The default session namespace. This namespace is used if one is not specified in the session object. Defaults to 'default'.

session.namespace = "default"


Specifies the number of seconds of idle time that should pass before a session will expire. Defaults to 180.

session.timeout = 180

View Directives


This directive can be used to load one or more view helpers automatically, meaning that the View::addHelper() method call does not need to be called from your within you controllers. This is handy for view helpers that need to be active all the time, such as with the Bootstrap or Google analytics view helpers.

view.helper.load[] = Bootstrap
view.helper.load[] = Google


Enables internal caching of external view includes. This means that if an external JavaScript or CSS file is included using the Hazaar\Controller::requires() or Hazaar\Controller::link() methods, then the file will be cached in the application runtime directory. This can be used during development to reduce requests to external servers and allows for working "offline".

    "view": { "cache": true }


You can include another configuration if needed.

    "include": "production"

This is useful for if you have a development server or other stripped down server. You can set all your options up in the [production] configuration, include that config, and then only add the settings that you want to override. For example, you may have debugging off by default, so you could include the production config and then just set debug = true.


Configuration files can also even reference globally available constants using embedded tags in configuration values encapsulated by the % sign.

For example, to refernce the APPLICATION_ENV constant, your config can contain the value %APPLICATION_ENV%.

        "app": {
            "title": "Application Environment - %APPLICATION_ENV%"

Any globally available constant defined can be referenced using this method.

Some of global constants supplied by Hazaar MVC include:

  • APPLICATION_ENV - The current application environment.
  • APPLICATION_PATH - The path on disk in which the application directory exists.
  • APPLICATION_BASE - The server relative URL path on the web host.
  • APPLICATION_NAME - The name of the application. This is simply the base directory name that the application files are in.
  • HAZAAR_EXEC_START - Timestamp when the current request started.
  • HAZAAR_VERSION - The current version of Hazaar MVC.


These tags are resolved at runtime, so the constant does not have to exist before the configuration file is loaded. It only needs to exist at the time the value is referenced.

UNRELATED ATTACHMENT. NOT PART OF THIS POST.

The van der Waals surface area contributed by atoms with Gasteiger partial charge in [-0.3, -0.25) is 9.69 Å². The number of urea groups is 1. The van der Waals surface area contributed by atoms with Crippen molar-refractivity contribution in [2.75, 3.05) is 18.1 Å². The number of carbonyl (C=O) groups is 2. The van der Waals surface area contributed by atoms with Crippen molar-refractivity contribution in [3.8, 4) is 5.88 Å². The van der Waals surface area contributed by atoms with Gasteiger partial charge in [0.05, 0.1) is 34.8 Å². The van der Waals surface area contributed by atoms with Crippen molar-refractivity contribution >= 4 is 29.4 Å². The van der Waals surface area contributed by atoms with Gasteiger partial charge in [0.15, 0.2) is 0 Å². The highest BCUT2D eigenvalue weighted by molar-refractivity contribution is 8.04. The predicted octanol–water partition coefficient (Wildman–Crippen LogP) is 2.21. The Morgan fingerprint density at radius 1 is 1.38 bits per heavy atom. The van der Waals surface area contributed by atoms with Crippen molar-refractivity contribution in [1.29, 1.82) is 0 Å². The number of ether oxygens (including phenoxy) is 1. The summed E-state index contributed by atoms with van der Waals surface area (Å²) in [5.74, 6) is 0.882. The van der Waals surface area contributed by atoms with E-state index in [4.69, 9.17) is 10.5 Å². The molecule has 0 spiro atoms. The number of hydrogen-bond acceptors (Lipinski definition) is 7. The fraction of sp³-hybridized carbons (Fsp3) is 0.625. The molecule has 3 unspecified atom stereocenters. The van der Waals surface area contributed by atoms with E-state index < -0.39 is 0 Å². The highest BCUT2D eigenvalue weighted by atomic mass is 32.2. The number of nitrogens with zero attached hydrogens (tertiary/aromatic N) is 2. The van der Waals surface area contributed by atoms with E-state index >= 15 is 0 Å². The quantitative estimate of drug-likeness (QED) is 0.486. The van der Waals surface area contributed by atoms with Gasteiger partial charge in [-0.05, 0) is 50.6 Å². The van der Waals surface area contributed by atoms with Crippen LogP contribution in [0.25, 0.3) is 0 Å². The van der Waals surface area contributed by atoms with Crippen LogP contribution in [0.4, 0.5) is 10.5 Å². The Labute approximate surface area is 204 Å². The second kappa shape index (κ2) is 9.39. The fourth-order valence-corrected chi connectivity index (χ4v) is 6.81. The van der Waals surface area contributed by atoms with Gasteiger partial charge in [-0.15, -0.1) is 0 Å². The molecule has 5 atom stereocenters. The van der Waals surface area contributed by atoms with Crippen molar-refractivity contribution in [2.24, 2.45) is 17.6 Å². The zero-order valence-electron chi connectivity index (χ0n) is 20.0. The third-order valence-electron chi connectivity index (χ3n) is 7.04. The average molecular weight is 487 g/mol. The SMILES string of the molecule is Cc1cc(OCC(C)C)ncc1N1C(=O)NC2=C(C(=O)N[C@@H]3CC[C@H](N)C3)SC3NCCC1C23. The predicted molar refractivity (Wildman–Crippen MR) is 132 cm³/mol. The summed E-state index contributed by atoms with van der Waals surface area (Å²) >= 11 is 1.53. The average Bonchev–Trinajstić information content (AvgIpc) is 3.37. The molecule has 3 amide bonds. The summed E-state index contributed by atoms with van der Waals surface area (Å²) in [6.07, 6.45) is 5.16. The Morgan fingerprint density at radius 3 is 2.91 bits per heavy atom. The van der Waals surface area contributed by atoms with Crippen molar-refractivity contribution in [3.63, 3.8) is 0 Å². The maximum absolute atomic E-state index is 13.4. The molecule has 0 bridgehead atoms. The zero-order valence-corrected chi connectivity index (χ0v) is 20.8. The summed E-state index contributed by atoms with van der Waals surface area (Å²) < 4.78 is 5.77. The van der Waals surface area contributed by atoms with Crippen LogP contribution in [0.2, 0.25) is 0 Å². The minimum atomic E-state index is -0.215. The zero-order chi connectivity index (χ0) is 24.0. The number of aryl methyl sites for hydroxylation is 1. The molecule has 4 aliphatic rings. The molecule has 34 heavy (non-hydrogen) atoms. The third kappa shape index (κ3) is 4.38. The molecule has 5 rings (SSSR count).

If the constant is an array, such as with those supplied by PHP like $_SERVER, $_COOKIE, etc, then the elements inside these arrays can be referenced to using bracket notation the same as PHP, but omitting the single quotes ('). For example. to reference $_SERVER['REMOTE_ADDR'], then your config value would be %_SERVER[REMOTE_ADDR]%.

Other global constants that are available are:

  • $_SERVER
  • $_GET
  • $_POST
  • $_FILES
  • $_COOKIE
  • $_ENV

Setting your locale

For some functions of Hazaar to work correctly you will need to ensure that your locale is set up correctly. By default the locale for Apache 2 is probably ‘C’, which is ok for a generic approach to things, doesn’t tell us much when it comes time to dealing with things like money.

There are a number of methods for setting the locale depending on what you are trying to do and how you want to affect the running of your server.

To set the locale for your application ONLY, you can simply add the following line to your application.ini file if it is not already there.

app.locale = 'en_AU'


Locales have changed a bit in PHP over the last few releases. Remember that these locales now need to haveUTF-8 or ISO-8859-1 appended to them. Previously you could simply refer to en_AU. This may still work, but if it doesn’t try en_AU.ISO-8859-1 or en_AU.UTF-8 for unicode.


This locale MUST be enabled on your server. If it is not, then the call will fail and you will receive an error.

Setting the Locale in Apache

As stated, the default locale for Apache 2 is usually ‘C’. This is because it is generic and covers most country applications (I assume). It is then expected that you set your locale in your application (see above).

However, you can set the locale for your entire Apache instance if you choose. To set the locale for your entire Apache instance just look in the file /etc/apache2/envvars and either set the LANG variable to your locale (such as en_AU, or en_US), or set it to use your default system locale by uncommenting the line that loads the locale from /etc/default/locale.


This will set the locale for your entire Apache server and affect everything running on it. However if the application sets a locate separately (as above) then that will override the default locale. Setting the Apache locale will just make sure a locale is set by default.


I can’t stress this enough so I’ll repeat. These locales MUST be enabled on your server. If they are not, then the call will fail and you will get an error.

Setting System Locale on Debian

Just as an aid to get some people going, here’s how to set a locale on a debian-based system (including ubuntu, etc).

Just run sudo dpkg-reconfigure locales and select the locales you want enabled on your system. This process will also rebuild the locale database for you. If that fails because you don’t have the locales package installed (really, you should have it) then install it by:

# sudo apt-get update
# sudo apt-get install locales

Released under the Apache 2.0 License.